Viramma: Life of an Untouchable

Front Cover
Verso, 1997 - Biography & Autobiography - 312 pages
0 Reviews
A raw and vivid portrayal of life as an Untouchable. "I am the midwife here. I was born in the village of Velpakkam in Tamilnadu, and when I married, I came to Karani, my husband's village. I was still a child then. I am a farm worker and, like all my family, I am a serf, bonded to Karani's richest landowner. We are Pariahs. We live apart from the other castes; we eat beef; we play drums at funerals and weddings because only we can touch the cowhide; we work the land. My son Anbin corrects me when I say 'Pariah'; he says we should use the word 'Harijan'. Every day people from the political parties come to the village and tell us to demand higher wages, to fight the caste system. And they mean well. But how would we survive? We have no land, not even a field." - Viramma. Viramma is an agricultural worker and mid-wife in Karani, a village near Pondicherry in southeast India. This extraordinary book is the story of her life, which she told, over ten years, to Josiane and Jean-Luc Racine. Her story is both fascinating and moving. She describes her brief, happy childhood; the ordeal of leaving her village to live with her husband when she had just reached puberty and their subsequently loving marriage: her experiences as the mother of twelve children, nine of whom have died; the oral culture of her community and the interplay between different castes; the divine forces which influence her and the effects of modernization, which are becoming increasingly apparent. Threaded through the personal stories she tells is her sense of profound change, a constant dialogue between the old certainties of the caste system and institutional and political initiatives to improve the lives of her people. Officially Viramma is a Harijan, a member of the "scheduled castes." To emancipationists, she is one of the "dalits," the oppressed. But in her village, she is still what she has always been: an "untouchable," a "Pariah." Taking its place alongside the immensely successful I, Rigoberta Menchu, Viramma: A Pariah's Life is a rare and important publication: the vivid portrayal of a proud and expressive woman living at the margins of society.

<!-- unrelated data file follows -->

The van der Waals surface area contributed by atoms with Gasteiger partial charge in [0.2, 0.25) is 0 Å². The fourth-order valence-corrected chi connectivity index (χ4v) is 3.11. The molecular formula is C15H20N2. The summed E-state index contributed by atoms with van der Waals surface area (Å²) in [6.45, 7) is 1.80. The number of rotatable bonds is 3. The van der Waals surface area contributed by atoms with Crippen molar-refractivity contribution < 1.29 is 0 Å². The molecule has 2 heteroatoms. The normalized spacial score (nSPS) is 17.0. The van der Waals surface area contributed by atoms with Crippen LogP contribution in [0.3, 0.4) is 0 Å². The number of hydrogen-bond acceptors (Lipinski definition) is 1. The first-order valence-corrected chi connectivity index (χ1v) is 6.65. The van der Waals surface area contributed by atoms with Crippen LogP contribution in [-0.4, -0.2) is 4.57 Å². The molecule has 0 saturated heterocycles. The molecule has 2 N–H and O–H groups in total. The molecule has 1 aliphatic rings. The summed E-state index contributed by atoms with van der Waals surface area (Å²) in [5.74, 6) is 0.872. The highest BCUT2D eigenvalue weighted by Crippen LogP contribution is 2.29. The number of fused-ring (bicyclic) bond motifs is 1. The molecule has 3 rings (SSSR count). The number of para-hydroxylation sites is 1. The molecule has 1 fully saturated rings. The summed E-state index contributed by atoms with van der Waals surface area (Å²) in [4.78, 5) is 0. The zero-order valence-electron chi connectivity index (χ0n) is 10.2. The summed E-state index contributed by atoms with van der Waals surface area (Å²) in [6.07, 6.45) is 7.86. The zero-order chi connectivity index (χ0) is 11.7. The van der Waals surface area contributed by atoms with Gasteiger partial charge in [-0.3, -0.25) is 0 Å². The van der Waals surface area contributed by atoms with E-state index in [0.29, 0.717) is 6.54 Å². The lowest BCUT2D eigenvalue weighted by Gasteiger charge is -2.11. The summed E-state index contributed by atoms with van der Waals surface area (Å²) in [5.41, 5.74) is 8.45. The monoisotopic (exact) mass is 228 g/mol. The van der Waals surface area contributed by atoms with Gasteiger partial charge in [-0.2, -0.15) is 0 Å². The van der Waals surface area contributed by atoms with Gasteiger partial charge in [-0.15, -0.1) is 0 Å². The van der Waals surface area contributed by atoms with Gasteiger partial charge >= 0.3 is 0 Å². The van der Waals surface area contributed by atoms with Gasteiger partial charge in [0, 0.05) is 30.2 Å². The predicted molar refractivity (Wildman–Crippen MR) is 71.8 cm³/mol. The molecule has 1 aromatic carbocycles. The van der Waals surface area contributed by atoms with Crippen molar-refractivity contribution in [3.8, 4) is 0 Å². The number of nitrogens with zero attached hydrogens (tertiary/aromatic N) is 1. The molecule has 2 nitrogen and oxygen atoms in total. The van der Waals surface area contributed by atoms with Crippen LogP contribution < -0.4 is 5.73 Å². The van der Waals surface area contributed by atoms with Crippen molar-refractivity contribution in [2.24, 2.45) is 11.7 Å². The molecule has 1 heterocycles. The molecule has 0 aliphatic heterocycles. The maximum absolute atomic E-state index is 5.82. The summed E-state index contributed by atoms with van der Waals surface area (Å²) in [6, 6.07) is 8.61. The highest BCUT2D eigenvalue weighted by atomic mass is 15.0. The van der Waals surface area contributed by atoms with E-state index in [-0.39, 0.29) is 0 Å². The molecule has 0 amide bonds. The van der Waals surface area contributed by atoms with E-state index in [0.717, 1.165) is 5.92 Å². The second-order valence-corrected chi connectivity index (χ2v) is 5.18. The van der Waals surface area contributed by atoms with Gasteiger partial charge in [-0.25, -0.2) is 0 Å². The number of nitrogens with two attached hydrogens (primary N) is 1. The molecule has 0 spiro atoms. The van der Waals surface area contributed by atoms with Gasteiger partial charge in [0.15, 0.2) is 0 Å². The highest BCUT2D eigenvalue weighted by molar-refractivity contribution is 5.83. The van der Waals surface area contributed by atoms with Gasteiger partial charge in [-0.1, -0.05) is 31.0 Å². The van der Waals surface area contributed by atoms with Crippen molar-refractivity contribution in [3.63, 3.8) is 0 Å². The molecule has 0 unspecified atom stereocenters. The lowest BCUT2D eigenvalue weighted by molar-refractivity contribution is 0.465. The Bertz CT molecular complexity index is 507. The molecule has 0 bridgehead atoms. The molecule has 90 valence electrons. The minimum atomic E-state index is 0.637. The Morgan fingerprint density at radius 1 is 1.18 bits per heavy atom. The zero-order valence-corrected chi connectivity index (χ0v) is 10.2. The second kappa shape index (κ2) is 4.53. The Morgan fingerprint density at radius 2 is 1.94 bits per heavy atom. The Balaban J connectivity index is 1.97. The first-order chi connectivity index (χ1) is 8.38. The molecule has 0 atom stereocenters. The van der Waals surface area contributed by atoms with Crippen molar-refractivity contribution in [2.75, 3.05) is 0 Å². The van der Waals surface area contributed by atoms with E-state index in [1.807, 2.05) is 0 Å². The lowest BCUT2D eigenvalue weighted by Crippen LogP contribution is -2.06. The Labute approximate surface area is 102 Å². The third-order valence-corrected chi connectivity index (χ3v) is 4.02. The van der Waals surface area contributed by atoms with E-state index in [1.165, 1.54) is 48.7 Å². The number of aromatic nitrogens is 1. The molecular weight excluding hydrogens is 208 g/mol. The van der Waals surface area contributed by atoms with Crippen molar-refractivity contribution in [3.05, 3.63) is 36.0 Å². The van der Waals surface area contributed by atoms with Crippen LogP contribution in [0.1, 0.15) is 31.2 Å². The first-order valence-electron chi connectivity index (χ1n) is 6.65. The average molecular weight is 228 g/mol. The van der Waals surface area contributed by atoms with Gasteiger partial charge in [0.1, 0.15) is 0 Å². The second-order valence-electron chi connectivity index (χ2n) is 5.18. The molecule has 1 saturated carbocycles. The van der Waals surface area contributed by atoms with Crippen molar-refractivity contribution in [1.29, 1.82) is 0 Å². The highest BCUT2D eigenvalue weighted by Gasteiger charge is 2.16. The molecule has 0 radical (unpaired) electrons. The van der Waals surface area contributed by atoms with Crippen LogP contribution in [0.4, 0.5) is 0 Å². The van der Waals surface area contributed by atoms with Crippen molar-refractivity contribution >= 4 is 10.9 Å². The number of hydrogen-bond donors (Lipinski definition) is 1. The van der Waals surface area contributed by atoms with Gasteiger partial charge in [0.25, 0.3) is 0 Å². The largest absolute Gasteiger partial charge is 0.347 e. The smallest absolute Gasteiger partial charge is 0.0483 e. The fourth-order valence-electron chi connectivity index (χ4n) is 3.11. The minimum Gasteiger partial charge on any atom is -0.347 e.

From inside the book

What people are saying - Write a review

Viramma, life of an untouchable

User Review  - Not Available - Book Verdict

In this autobiography of an Untouchable, as told to two French researchers, Viramma discusses age-old traditions and encroaching modernism, life as an indentured agricultural worker and midwife, and a happy marriage that led to 12 children, only three of whom survive. Read full review


A childhood in Velpakkam
The marriage is arranged
Becoming a woman

18 other sections not shown

Other editions - View all

Common terms and phrases

References to this book

About the author (1997)

Racine researches popular culture in southern India.

Racine is a director of research at the Centre for Indian Studies as the Ecole des Hautes Etudes en Sciences Sociales in Paris.

Bibliographic information